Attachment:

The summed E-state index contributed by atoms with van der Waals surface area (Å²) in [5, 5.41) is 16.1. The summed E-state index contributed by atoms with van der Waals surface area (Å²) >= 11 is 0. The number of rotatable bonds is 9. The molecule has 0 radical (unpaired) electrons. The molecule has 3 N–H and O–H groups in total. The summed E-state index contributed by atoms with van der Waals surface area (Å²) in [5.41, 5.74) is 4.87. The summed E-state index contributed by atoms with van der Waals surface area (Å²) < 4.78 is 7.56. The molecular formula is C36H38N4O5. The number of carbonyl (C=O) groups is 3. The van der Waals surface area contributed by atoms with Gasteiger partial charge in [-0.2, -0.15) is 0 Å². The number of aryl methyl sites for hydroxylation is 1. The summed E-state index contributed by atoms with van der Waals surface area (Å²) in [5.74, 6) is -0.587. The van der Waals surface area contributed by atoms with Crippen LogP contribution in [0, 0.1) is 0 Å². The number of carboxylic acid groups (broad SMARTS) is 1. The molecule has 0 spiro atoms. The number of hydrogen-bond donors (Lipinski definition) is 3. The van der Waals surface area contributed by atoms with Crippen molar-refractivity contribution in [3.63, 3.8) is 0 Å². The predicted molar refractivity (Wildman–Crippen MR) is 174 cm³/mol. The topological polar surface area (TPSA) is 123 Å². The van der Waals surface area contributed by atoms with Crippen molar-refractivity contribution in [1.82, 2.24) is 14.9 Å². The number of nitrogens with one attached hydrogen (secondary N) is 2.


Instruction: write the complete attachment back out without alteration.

The summed E-state index contributed by atoms with van der Waals surface area (Å²) in [5, 5.41) is 16.1. The summed E-state index contributed by atoms with van der Waals surface area (Å²) >= 11 is 0. The number of rotatable bonds is 9. The molecule has 0 radical (unpaired) electrons. The molecule has 3 N–H and O–H groups in total. The summed E-state index contributed by atoms with van der Waals surface area (Å²) in [5.41, 5.74) is 4.87. The summed E-state index contributed by atoms with van der Waals surface area (Å²) < 4.78 is 7.56. The molecular formula is C36H38N4O5. The number of carbonyl (C=O) groups is 3. The van der Waals surface area contributed by atoms with Gasteiger partial charge in [-0.2, -0.15) is 0 Å². The number of aryl methyl sites for hydroxylation is 1. The summed E-state index contributed by atoms with van der Waals surface area (Å²) in [5.74, 6) is -0.587. The van der Waals surface area contributed by atoms with Crippen LogP contribution in [0, 0.1) is 0 Å². The number of carboxylic acid groups (broad SMARTS) is 1. The molecule has 0 spiro atoms. The number of hydrogen-bond donors (Lipinski definition) is 3. The van der Waals surface area contributed by atoms with Crippen molar-refractivity contribution in [3.63, 3.8) is 0 Å². The predicted molar refractivity (Wildman–Crippen MR) is 174 cm³/mol. The topological polar surface area (TPSA) is 123 Å². The van der Waals surface area contributed by atoms with Crippen molar-refractivity contribution in [1.82, 2.24) is 14.9 Å². The number of nitrogens with one attached hydrogen (secondary N) is 2.